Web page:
David Beckham is a national treasure, a footballing icon, cut from the same cloth as the two Bobbys, Moore and Charlton, but even with that kind of status there must be boundaries surely?
Last week, a charge of driving his Bentley at 59mph in a 40mph limit in Paddington was dropped, national press reported, with Beckham appointing Nick Freeman, nicknamed in the media as ‘Mr Loophole’, as his counsel.
His acquittal came about as a result of a technicality, his Notice of Intended Prosecution (NIP) arrived on the 15th day after the alleged offence, rather than inside that statutory 14 days, the nationals reported. According to reports, his legal team did not dispute the offence, just the fact that with the NIP was outside the time limit,a prosecution was legally null and void.
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Most people have fallen foul of the traffic regulations in this country at some time or other, in fact for the first six weeks of last season I had more points on my licence than Crystal Palace had in the Premier League.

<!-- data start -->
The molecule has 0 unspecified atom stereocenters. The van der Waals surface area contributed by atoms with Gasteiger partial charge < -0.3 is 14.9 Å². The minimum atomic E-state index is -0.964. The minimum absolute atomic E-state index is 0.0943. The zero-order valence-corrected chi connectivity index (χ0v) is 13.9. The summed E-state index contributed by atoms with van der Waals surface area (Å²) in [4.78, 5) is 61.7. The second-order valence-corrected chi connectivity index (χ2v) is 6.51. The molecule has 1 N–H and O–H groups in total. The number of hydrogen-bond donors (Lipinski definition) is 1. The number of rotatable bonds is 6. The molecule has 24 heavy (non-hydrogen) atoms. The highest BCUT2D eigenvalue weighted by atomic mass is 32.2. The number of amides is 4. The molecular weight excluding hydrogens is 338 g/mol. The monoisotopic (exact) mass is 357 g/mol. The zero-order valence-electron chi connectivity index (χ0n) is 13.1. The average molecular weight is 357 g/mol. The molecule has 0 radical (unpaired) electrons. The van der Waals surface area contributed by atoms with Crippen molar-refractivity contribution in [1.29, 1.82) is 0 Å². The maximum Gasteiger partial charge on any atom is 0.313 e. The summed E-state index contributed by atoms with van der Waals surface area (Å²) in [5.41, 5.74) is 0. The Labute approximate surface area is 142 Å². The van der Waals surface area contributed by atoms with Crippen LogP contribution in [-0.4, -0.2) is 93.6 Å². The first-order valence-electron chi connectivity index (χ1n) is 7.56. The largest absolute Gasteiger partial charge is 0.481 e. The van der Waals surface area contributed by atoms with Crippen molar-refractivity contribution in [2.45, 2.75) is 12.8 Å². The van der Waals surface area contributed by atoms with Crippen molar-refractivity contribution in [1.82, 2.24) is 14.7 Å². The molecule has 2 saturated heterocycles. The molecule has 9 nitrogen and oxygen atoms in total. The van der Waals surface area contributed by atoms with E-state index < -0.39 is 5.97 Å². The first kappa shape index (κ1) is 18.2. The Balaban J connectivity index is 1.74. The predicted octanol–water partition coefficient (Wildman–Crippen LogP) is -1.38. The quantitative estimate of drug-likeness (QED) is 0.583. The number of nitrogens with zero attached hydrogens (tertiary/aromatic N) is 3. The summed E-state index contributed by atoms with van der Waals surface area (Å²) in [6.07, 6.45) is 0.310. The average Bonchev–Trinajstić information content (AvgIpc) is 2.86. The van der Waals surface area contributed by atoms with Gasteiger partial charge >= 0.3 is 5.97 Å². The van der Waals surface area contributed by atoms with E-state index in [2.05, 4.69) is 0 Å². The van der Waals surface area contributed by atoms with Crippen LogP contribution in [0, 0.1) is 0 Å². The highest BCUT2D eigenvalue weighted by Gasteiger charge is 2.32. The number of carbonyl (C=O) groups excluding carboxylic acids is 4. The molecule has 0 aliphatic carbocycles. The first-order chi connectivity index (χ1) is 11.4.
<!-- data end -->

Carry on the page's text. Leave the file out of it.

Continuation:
But ultimately, however annoying it is, the points and fines are accrued because drivers break the law.
A small minority might commend Beckham and Freeman for their actions in court, citing it as a victory for the collective throng of victimised motorists.
But on the flipside, the overwhelming majority in the Court of Public Opinion will think Beckham, on this occasion, has scored a spectacular own goal.
Going at that speed, had he hit another car or even a pedestrian, there could have been serious repercussions.
Thankfully he didn’t.
A fine, points or even a driving ban, wouldn’t have really impacted on him that much, so why go to all these lengths just to avoid a conviction?
By finding the loophole, and effectively surmising that he’s above the law, with the resulting publicity it has generated it could end up doing Becks, and even Posh, more harm than good in the long run.
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